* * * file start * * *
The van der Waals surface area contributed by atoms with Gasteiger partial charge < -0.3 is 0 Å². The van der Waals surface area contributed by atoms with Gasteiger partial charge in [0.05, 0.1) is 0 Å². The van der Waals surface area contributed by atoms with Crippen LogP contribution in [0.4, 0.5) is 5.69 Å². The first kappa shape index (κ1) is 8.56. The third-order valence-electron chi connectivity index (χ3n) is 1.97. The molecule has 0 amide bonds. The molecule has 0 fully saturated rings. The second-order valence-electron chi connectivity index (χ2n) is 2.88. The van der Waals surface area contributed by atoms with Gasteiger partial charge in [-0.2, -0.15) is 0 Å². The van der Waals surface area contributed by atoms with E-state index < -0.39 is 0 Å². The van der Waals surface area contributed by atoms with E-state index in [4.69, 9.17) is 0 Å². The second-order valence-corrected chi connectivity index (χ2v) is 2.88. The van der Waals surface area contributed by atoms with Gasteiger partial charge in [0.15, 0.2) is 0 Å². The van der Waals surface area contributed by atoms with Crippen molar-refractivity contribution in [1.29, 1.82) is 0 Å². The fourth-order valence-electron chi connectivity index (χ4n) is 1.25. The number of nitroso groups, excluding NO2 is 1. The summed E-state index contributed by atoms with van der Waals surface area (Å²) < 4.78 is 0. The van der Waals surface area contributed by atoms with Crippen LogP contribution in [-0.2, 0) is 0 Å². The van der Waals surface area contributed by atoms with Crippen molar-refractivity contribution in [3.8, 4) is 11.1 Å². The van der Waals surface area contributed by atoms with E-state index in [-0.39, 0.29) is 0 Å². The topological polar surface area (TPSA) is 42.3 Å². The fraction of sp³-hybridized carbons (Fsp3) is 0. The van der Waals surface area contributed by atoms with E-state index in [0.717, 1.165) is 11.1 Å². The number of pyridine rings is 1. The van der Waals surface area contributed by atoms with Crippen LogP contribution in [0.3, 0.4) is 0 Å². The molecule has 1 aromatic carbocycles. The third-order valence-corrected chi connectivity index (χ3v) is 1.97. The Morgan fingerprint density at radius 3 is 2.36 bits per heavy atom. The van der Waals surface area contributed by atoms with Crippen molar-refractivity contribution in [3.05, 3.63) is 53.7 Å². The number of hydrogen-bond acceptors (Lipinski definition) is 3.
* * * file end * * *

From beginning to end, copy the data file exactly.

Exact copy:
The van der Waals surface area contributed by atoms with Gasteiger partial charge < -0.3 is 0 Å². The van der Waals surface area contributed by atoms with Gasteiger partial charge in [0.05, 0.1) is 0 Å². The van der Waals surface area contributed by atoms with Crippen LogP contribution in [0.4, 0.5) is 5.69 Å². The first kappa shape index (κ1) is 8.56. The third-order valence-electron chi connectivity index (χ3n) is 1.97. The molecule has 0 amide bonds. The molecule has 0 fully saturated rings. The second-order valence-electron chi connectivity index (χ2n) is 2.88. The van der Waals surface area contributed by atoms with Gasteiger partial charge in [-0.2, -0.15) is 0 Å². The van der Waals surface area contributed by atoms with E-state index < -0.39 is 0 Å². The van der Waals surface area contributed by atoms with E-state index in [4.69, 9.17) is 0 Å². The second-order valence-corrected chi connectivity index (χ2v) is 2.88. The van der Waals surface area contributed by atoms with Gasteiger partial charge in [0.15, 0.2) is 0 Å². The van der Waals surface area contributed by atoms with Crippen molar-refractivity contribution in [1.29, 1.82) is 0 Å². The fourth-order valence-electron chi connectivity index (χ4n) is 1.25. The number of nitroso groups, excluding NO2 is 1. The summed E-state index contributed by atoms with van der Waals surface area (Å²) < 4.78 is 0. The van der Waals surface area contributed by atoms with Crippen LogP contribution in [-0.2, 0) is 0 Å². The van der Waals surface area contributed by atoms with Crippen molar-refractivity contribution in [3.8, 4) is 11.1 Å². The van der Waals surface area contributed by atoms with E-state index in [-0.39, 0.29) is 0 Å². The topological polar surface area (TPSA) is 42.3 Å². The fraction of sp³-hybridized carbons (Fsp3) is 0. The van der Waals surface area contributed by atoms with E-state index in [0.717, 1.165) is 11.1 Å². The number of pyridine rings is 1. The van der Waals surface area contributed by atoms with Crippen LogP contribution in [0.3, 0.4) is 0 Å². The molecule has 1 aromatic carbocycles. The third-order valence-corrected chi connectivity index (χ3v) is 1.97. The Morgan fingerprint density at radius 3 is 2.36 bits per heavy atom. The van der Waals surface area contributed by atoms with Crippen molar-refractivity contribution in [3.05, 3.63) is 53.7 Å². The number of hydrogen-bond acceptors (Lipinski definition) is 3.